A Brighter Future for Light Bulbs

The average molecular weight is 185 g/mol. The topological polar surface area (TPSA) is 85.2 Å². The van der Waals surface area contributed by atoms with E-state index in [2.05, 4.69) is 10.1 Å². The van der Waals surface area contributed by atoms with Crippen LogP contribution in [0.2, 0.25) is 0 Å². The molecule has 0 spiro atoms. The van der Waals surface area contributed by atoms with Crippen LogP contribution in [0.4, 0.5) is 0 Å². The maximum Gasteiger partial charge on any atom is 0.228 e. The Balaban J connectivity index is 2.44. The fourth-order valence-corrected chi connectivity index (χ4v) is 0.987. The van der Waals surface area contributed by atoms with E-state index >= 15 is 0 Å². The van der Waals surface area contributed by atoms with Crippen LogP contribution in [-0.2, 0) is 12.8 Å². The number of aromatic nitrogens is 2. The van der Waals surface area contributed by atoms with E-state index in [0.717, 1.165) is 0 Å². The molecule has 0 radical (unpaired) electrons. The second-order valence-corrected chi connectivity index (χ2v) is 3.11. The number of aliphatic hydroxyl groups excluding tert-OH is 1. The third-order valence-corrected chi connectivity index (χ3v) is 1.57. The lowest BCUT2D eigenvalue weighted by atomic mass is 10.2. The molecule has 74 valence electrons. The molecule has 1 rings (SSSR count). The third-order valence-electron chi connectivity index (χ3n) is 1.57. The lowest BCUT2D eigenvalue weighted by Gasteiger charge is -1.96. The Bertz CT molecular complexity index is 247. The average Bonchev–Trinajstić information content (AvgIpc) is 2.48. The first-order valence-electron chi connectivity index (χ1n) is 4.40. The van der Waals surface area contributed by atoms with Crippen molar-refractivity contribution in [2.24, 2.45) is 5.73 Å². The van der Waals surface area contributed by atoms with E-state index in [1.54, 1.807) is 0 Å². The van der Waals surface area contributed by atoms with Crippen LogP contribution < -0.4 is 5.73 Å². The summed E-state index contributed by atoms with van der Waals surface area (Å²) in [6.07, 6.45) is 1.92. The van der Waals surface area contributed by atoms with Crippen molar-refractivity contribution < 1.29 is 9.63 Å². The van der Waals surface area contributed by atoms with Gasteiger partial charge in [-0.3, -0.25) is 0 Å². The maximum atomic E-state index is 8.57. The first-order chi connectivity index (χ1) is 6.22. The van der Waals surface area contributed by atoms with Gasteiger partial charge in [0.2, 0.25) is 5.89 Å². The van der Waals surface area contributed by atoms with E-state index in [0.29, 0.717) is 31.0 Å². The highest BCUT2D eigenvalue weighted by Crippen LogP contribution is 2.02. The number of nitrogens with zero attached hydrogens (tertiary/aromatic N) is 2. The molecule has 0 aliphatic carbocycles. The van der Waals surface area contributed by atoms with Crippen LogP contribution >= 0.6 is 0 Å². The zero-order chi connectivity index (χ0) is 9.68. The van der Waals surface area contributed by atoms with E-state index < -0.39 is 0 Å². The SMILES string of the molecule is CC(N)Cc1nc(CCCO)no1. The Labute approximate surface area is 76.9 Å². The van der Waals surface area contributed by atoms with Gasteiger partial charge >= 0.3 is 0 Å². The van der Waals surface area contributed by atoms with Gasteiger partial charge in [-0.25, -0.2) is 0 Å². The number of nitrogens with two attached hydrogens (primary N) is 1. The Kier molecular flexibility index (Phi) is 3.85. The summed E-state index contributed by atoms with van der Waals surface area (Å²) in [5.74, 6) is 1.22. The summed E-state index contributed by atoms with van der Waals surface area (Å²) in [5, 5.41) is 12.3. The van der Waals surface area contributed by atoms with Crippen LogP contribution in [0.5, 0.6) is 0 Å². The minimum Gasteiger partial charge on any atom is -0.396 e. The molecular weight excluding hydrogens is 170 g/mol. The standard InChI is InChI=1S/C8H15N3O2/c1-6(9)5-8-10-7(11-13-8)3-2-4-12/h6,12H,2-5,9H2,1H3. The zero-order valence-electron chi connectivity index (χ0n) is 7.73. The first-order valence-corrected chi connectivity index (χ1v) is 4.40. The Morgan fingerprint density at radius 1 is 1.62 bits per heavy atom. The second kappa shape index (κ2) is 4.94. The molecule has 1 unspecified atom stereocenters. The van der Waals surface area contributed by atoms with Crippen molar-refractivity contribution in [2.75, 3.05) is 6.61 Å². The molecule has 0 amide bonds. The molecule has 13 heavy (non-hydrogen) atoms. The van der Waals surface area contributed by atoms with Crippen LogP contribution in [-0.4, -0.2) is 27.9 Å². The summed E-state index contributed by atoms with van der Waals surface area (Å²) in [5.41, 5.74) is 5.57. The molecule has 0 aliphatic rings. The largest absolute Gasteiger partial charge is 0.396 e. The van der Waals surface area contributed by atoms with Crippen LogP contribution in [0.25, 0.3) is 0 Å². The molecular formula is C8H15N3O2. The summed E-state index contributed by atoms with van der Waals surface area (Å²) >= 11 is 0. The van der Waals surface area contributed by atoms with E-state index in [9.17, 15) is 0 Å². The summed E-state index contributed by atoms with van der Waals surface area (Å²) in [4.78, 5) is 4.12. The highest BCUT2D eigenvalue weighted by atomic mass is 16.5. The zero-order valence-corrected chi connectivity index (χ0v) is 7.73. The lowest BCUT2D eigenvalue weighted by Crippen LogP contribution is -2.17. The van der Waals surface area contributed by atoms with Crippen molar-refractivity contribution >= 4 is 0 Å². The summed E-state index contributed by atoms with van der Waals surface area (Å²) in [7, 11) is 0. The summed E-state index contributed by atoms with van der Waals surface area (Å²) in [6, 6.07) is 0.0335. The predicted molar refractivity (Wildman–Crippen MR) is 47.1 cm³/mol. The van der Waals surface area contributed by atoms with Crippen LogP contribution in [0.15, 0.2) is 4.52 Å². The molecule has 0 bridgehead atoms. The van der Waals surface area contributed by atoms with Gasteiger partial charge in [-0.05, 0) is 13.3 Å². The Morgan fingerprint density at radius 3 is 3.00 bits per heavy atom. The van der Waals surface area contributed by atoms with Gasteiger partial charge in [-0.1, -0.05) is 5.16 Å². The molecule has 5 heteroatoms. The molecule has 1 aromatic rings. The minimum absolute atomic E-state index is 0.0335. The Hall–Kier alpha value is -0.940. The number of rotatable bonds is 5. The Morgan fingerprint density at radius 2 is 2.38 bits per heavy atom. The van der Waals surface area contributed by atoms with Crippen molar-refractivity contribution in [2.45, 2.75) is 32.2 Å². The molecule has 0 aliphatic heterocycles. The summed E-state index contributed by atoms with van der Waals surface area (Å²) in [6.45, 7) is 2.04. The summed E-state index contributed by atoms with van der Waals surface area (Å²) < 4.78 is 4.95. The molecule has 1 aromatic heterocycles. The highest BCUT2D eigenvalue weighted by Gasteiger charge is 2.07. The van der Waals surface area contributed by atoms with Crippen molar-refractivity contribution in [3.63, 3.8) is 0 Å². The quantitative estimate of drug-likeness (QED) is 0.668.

Update on Lightbulb Phaseout The traditional incandescent light bulb has been in use for over 100 years, without many major changes. So why all the hoopla over our trusty incandescent bulbs the past several years? Well for starters, they’re not very energy efficient. Less than 10% of electrical power used is converted into visible light, while the remaining energy is lost as heat. A federal law was passed in 2007 to raise minimum efficiency standards for traditional incandescents, as well as a gradual phase-out plan. In 2012, 100-watt bulbs were no longer being produced, followed by the 75 watt bulbs in 2013. At the beginning of this year, both 60 and 40 watt bulbs have met the same fate as their higher watt counterparts. Your first reaction may be to go out and buy every last traditional bulb they have left on the shelves, but don’t panic. Technology has come a long way, making alternatives to incandescents more viable options than just a few years ago. Compact Florescent Bulbs  Many folks might picture compact florescent bulbs, also known as CFL’s, as the curlicue bulbs that give off harsh, bluish-hued lighting and are slow to turn on. These bulbs have been continuously improving since they were first introduced, and are available in a variety of sizes, wattages, and color temperatures. Today’s CFLs use one-fourth the amount of energy for the same light as traditional incandescents, and can last 7-10 times longer. The price of these bulbs has dropped over the past few years as well, making them an affordable choice. If you’re looking to replicate the light temperature of the old incandescents, look for bulbs that are labeled “soft white” or “warm white.” “Daylight” bulbs give of the bluish-white hue. As these bulbs do contain a small amount of mercury, take advantage of free recycling receptacles that retailers, such as Lowes and Home Depot, offer. Not all CFLs will work with dimmer switches, so if you’re replacing a bulb look for CFLs labeled “Dimmable.” It should also be noted that dimmable CFLs aren’t able to produce the same range of light levels as incandescents, typically dimming down to about 25% of full brightness, which is still fairly bright. Halogen Lighting  Halogen bulbs are actually a type of incandescent, as they use the same tungsten filament as traditional bulbs. However, they didn’t receive the same fate as standard incandescents, as the filament is surrounded by halogen gas, allowing the bulb to glow just as brightly, while using less electricity. These bulbs turn on instantly, give off a warm light, and can be used with dimmer switches. Although they are less expensive than CFL’s or LEDs, they do get very hot, so the amount of energy saved isn’t as impressive and their lifespan isn’t as long. Consider using halogen bulbs for highlighting artwork or under-cabinet lighting, as they do work well for both accent and task lighting. LED Bulbs  LED (light-emitting diode) bulbs have become an increasingly popular option as technology has been improving over the past few years and the price has decreased. Although the price has dropped significantly, they are still the most expensive type of bulb upfront. However, they use as little as one-fifth of the energy that traditional incandescents do, and can last 25 times longer. They can be up to 10% more energy efficient than CFLs and last up to three times longer, making them more efficient and (in the long run) less expensive than CFLs. Due to their long lifespan, they are a great choice for hard to reach sockets. Additionally, they have no start up delay once turned on. LEDs are also good for use in recessed cans and downlights, as they are better at serving as directional lights. If you’re looking for an LED bulb to replace a traditional bulb-style incandescent, look for bulbs that are labeled omnidirectional, which allow the light to be dispersed in all directions. While most LED bulbs do work well with dimmers, please keep in mind that if you choose to replace a bulb that’s on a dimmer switch, you may need to switch out the dimmer itself, as not all are compatible with the new bulbs. No matter what type of bulb you’re considering buying, look for products that are ENERGY STAR certified, which are tested for brightness and longevity. Consumers should also note that the wattage only measures the amount of electricity used. A 60-watt bulb is the equivalent of a 13-16 watt CFL. For brightness, look for the number of lumens listed on the package instead, which measures the amount of light a bulb generates. Light temperature is measured as a Kelvin rating. If you’re looking for a cooler, white light, look for a bulb that’s around 3000K. Or, if you’re looking to replicate the yellow, warmer light of traditional incandescents, you’ll want a bulb in the range of 2700K. If you’re thinking of making a change in your home and would like the assistance of a lighting professional, please don’t hesitate to contact us.